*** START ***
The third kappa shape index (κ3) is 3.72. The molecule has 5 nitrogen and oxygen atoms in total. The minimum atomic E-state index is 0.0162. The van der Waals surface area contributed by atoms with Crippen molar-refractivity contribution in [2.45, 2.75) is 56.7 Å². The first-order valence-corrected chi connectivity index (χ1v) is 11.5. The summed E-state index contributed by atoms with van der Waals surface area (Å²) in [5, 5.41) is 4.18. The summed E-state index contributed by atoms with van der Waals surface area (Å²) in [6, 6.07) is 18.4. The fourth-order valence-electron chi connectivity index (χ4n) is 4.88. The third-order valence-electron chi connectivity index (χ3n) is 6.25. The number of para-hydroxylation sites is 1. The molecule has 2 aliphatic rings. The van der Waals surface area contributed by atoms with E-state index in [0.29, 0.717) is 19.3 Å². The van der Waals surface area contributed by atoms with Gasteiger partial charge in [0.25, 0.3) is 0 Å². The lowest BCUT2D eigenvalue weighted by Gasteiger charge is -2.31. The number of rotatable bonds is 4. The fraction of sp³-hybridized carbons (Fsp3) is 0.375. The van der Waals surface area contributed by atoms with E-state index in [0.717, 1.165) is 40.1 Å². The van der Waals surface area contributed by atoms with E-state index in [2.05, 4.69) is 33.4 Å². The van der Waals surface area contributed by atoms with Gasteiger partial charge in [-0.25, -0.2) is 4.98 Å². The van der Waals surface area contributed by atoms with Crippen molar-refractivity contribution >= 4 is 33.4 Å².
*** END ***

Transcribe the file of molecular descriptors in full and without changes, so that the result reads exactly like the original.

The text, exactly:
The third kappa shape index (κ3) is 3.72. The molecule has 5 nitrogen and oxygen atoms in total. The minimum atomic E-state index is 0.0162. The van der Waals surface area contributed by atoms with Crippen molar-refractivity contribution in [2.45, 2.75) is 56.7 Å². The first-order valence-corrected chi connectivity index (χ1v) is 11.5. The summed E-state index contributed by atoms with van der Waals surface area (Å²) in [5, 5.41) is 4.18. The summed E-state index contributed by atoms with van der Waals surface area (Å²) in [6, 6.07) is 18.4. The fourth-order valence-electron chi connectivity index (χ4n) is 4.88. The third-order valence-electron chi connectivity index (χ3n) is 6.25. The number of para-hydroxylation sites is 1. The molecule has 2 aliphatic rings. The van der Waals surface area contributed by atoms with E-state index in [0.29, 0.717) is 19.3 Å². The van der Waals surface area contributed by atoms with Gasteiger partial charge in [0.25, 0.3) is 0 Å². The lowest BCUT2D eigenvalue weighted by Gasteiger charge is -2.31. The number of rotatable bonds is 4. The fraction of sp³-hybridized carbons (Fsp3) is 0.375. The van der Waals surface area contributed by atoms with E-state index in [0.717, 1.165) is 40.1 Å². The van der Waals surface area contributed by atoms with E-state index in [2.05, 4.69) is 33.4 Å². The van der Waals surface area contributed by atoms with Gasteiger partial charge in [-0.25, -0.2) is 4.98 Å². The van der Waals surface area contributed by atoms with Crippen molar-refractivity contribution >= 4 is 33.4 Å².